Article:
What’s on in October at GF Engineering?

On the GF Engineering front, things have been quite busy.

GFE is coming to the completion of the Kwinana Waste to Energy Project works, which has been an ongoing project for the last 15 months. The last of the pipe spools are heading out of the paint yard to site for installation.

A massive shoutout to the team and our subcontractors for going above and beyond on what is a very demanding project.

The yard upgrade is also nearing completion.

An additional 2x 20-inch domes are being erected. These will serve multiple purposes – used to store clients’ free issue fittings and flanges under cover or to aid our 3rd party processes (NDT/Hydrotesting) working under cover. Clearing out and resurfacing one of the yards to provide a clean 850m2 laydown area is now complete also.

GFE is continuing to support Chevron in emergency rush works with Wheatstone Train 1 Shutdown. Completion of a 1050nb x 500nb XS Eccentric Reducing spool with flanges on inclinations/rotated bolt holes all to be fabricated within a 1mm across 3x axis. Fabrication, survey, 100% RT, hydrotesting and painting were all completed in 10 days. It was a great team effort to ensure that survey & Non-Destructive Testing (NDT) passed the first time.

Great work was carried out by PTS to push through NDT and hydrotesting in 1 day with JP’s ensuring priority of the spool through the paint yard.

GFE is soon to begin receiving the beginning of approx 700T of Carbon Steel pipe, flanges & fittings for the Waitsia Stage 2 project.

Watch this space – more exciting news to come.

Extra Thick Weld Procedure – Chevron Australia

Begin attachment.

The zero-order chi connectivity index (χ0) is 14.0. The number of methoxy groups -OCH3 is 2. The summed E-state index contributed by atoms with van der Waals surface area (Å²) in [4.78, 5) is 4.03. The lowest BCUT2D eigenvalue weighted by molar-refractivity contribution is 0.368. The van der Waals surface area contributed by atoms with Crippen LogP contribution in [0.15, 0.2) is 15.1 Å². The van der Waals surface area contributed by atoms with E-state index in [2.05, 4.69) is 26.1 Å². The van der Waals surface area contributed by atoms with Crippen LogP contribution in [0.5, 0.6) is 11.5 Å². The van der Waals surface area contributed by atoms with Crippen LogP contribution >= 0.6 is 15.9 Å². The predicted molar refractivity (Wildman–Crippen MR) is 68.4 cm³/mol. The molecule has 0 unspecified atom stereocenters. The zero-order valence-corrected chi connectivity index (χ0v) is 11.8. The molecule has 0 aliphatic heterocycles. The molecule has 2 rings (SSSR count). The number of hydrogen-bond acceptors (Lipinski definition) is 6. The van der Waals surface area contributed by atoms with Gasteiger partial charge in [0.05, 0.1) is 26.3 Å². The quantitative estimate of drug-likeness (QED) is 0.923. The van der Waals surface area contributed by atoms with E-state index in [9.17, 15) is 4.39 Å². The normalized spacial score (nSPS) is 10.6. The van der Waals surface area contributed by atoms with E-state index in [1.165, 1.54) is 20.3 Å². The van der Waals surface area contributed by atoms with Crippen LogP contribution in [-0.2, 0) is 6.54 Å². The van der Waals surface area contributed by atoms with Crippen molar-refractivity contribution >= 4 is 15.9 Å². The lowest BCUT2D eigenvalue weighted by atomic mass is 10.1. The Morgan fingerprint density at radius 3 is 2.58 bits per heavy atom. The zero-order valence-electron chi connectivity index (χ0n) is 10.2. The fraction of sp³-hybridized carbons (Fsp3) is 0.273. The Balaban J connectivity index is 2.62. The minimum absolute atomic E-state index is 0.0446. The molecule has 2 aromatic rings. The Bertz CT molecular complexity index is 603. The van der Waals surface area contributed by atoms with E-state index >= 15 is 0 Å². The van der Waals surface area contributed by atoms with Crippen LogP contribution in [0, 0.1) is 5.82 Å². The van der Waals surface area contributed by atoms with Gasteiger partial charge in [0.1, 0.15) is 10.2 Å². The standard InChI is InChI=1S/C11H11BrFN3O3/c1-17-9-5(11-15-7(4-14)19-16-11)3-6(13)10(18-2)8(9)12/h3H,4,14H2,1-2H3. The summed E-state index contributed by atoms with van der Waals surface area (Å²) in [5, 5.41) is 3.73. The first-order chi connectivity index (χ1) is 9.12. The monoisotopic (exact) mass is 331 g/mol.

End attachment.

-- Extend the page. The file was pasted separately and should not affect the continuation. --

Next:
Marking one of the company’s thickest weld procedures to date, GF Engineering was engaged by Chevron Australia to perform a tough task.

Taking five weeks to fabricate, run and test the weld procedure , this signalled a rare project in the GF Engineering portfolio – one that GF Engineering Managing Director Todd Jones labelled as something that was “Pretty rare to see in our field and most people in our local industry won’t see at all.”

“We sourced a 24” 1500# A350 gr LF2 blind flange (224mm thick) and had to mill it down to 140mm to be able to water jet cut our coupon size and then mill it down again to 120mm thickness,” Project Manager Gabriel Bangera said.

An 18” 1500# spectacle blind (203mm thick) was utilised for the A516 gr70 material – as a plate at this thickness isn’t easily available to acquire in Australia. This also had to be milled down to 120mm thickness.

Taken on by long-term welder Vinnie, the challenge was set to weld the coupon completely with ‘stick’ and took two weeks to physically weld out.

The purpose of this procedure was to, ultimately, enable the client to navigate and avoid trouble on-site by providing a large range PQR that they could generate weld procedures from to suit their specific requirement.

A breakdown of the procedure:

Material: A516 gr 70 to A350 gr LF2
Length: 600mm
Thickness: 120mm
Bevel: 40 degrees
Process: All SMAW vertical up
Runs: 482x
Consumable: Over 3000x rods went in